A collection of short stories and journalistic commentaries depicting my simple life
and how I fit in with the modern day universe of our times

She was sitting on a bench in the local park wondering what she was ever going to say to her son Robert.


She raised her head to see a middle-aged woman looking down at her.

"Christine Wadey!" she cried. "It is you, I thought it was you. You’ve hardly changed since secondary school." She sat down next to her.

"I’m sorry, do I know you?" Christine asked, frowning deeply. She wanted to be alone with her grief.

"Samantha Turvey that was," she said. "We were in the same class together."

"Oh, yes." Christine remembered the name and tried to make a friendly response, but her mouth refused to smile.

"Gosh, it’s good to see you again. So how’s life treating you?" Samantha asked.

"Fine." She was lying, but it seemed easier to give a monosyllable answer than to try to put into words that life had taken away her only grandson. No, life for her and her son, Robert, definitely wasn’t fine at present. It was a real bitch, and it had bitten her family. Hard.

"Life’s good for me too," went on Samantha. "Grandchild number three is due end of this month."

Christine’s stomach churned and all her muscles tensed. "Oh." she managed. She chewed her bottom lip and looked down at the pathway. She didn’t want to know about grandchild number three when her one and only had just been so cruelly taken.

Samantha was talking and Christine could hear the love in her voice. No doubt Samantha’s eyes would be sparkling with happiness. Hers however, were sparkling with the water from her tears.

"Are you a Granny yet?" Samantha nudged at Christine’s arm and she jerked up. Her angry expression immediately wiped the smile off Samantha’s face. She hadn’t meant to hurt her feelings so she lifted her eyebrows, swallowed and said, "Nana. My grandson, Philip, used to call me Nana."

"Doesn’t he call you that anymore?"

Christine shook her head. "He was killed. It was an accident but I miss him so very much. I’d give anything just to hear him call me Nana one more time."

"I’m so, so sorry," whispered Samantha. "I don’t really know what to say."

"That’s exactly how I feel about my son," Christine said. "Robert lost his wife to cancer last year and now he’s lost his little boy too. When he was young and was hurting I knew exactly how to comfort him, but now I can’t seem to find the right words."

"Perhaps it’s because you are hurting too much yourself. And maybe because you didn’t have a proper chance to say goodbye." Samantha laid a hand on Christine’s arm. Christine looked back at her and saw the concern in her eyes. She nodded.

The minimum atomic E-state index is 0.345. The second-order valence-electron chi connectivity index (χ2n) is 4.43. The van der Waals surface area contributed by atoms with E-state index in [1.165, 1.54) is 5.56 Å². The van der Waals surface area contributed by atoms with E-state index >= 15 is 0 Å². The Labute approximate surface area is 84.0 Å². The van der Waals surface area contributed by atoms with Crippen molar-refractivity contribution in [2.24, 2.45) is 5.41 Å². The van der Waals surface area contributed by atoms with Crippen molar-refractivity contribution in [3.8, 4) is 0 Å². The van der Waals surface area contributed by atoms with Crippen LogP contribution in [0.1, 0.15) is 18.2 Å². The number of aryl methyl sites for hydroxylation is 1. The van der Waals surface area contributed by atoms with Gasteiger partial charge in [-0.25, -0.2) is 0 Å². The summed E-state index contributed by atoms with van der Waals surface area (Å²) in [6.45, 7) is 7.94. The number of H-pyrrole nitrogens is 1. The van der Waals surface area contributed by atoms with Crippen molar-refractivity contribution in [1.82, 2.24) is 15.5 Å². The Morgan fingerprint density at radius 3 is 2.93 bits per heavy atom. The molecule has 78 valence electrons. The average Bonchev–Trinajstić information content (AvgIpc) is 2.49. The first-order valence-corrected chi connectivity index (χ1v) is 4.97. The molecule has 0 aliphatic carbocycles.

Samantha glanced at her watch and slowly removed her hand from Christine’s arm. Then she opened her bag and wrote something on a scrap of paper. "Here, this is my email. Keep in touch, won’t you?"

Christine took the slip. "I will," she promised.

Samantha stood up. "I have to go now, Christine. Try to stay positive about all this. Don’t dwell on... well don’t dwell on things too much. Try and think of the happy times."

So that’s what Christine did. She sat on the bench, smiling at the happy memories of bringing Philip to the park; pushing him on the swing.... Large drops of rain began to fall.

The park exit was past the children’s area. The rain was really coming down by the time Christine reached the playground. She thought there was no one about but then she saw a small figure on one of the swings. She went closer. The child looked so like Philip her heart pounded.

"Push me, Nana."

"Philip!" Christine burst into tears.

Her grandson jumped off the swing, ran over and hugged her. "It’s all right, Nana." And, deep down, for the very first time since that tragedy, she knew that it was.

"I have to go now, Mummy’s calling me. Bye bye, Nana."

"Goodbye, my darling."

Later that evening, when she got back to her son Robert’s house, Christine was able to take him in her arms and hold him close. “It’s going to be alright,” she was finally able to promise him.

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Its my own fault really, its all about what I see in the world, and how it all translates for me.

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